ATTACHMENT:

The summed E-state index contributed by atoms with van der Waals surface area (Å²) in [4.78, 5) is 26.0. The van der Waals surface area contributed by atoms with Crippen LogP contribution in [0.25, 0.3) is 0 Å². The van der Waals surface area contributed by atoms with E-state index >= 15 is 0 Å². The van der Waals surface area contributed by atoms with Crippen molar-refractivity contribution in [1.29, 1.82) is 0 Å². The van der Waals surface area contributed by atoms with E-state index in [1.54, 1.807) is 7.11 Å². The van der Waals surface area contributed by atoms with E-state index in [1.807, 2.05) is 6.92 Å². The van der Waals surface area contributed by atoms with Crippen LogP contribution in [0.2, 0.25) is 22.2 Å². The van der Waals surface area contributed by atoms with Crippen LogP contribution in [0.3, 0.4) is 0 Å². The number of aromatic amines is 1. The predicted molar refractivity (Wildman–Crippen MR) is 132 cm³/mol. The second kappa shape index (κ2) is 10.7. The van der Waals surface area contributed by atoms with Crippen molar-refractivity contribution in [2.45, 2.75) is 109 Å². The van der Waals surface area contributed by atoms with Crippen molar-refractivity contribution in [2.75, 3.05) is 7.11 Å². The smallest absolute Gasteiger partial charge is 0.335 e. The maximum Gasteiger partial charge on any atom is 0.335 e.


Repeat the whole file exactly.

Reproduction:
The summed E-state index contributed by atoms with van der Waals surface area (Å²) in [4.78, 5) is 26.0. The van der Waals surface area contributed by atoms with Crippen LogP contribution in [0.25, 0.3) is 0 Å². The van der Waals surface area contributed by atoms with E-state index >= 15 is 0 Å². The van der Waals surface area contributed by atoms with Crippen molar-refractivity contribution in [1.29, 1.82) is 0 Å². The van der Waals surface area contributed by atoms with E-state index in [1.54, 1.807) is 7.11 Å². The van der Waals surface area contributed by atoms with E-state index in [1.807, 2.05) is 6.92 Å². The van der Waals surface area contributed by atoms with Crippen LogP contribution in [0.2, 0.25) is 22.2 Å². The van der Waals surface area contributed by atoms with Crippen LogP contribution in [0.3, 0.4) is 0 Å². The number of aromatic amines is 1. The predicted molar refractivity (Wildman–Crippen MR) is 132 cm³/mol. The second kappa shape index (κ2) is 10.7. The van der Waals surface area contributed by atoms with Crippen molar-refractivity contribution in [2.45, 2.75) is 109 Å². The van der Waals surface area contributed by atoms with Crippen molar-refractivity contribution in [2.75, 3.05) is 7.11 Å². The smallest absolute Gasteiger partial charge is 0.335 e. The maximum Gasteiger partial charge on any atom is 0.335 e.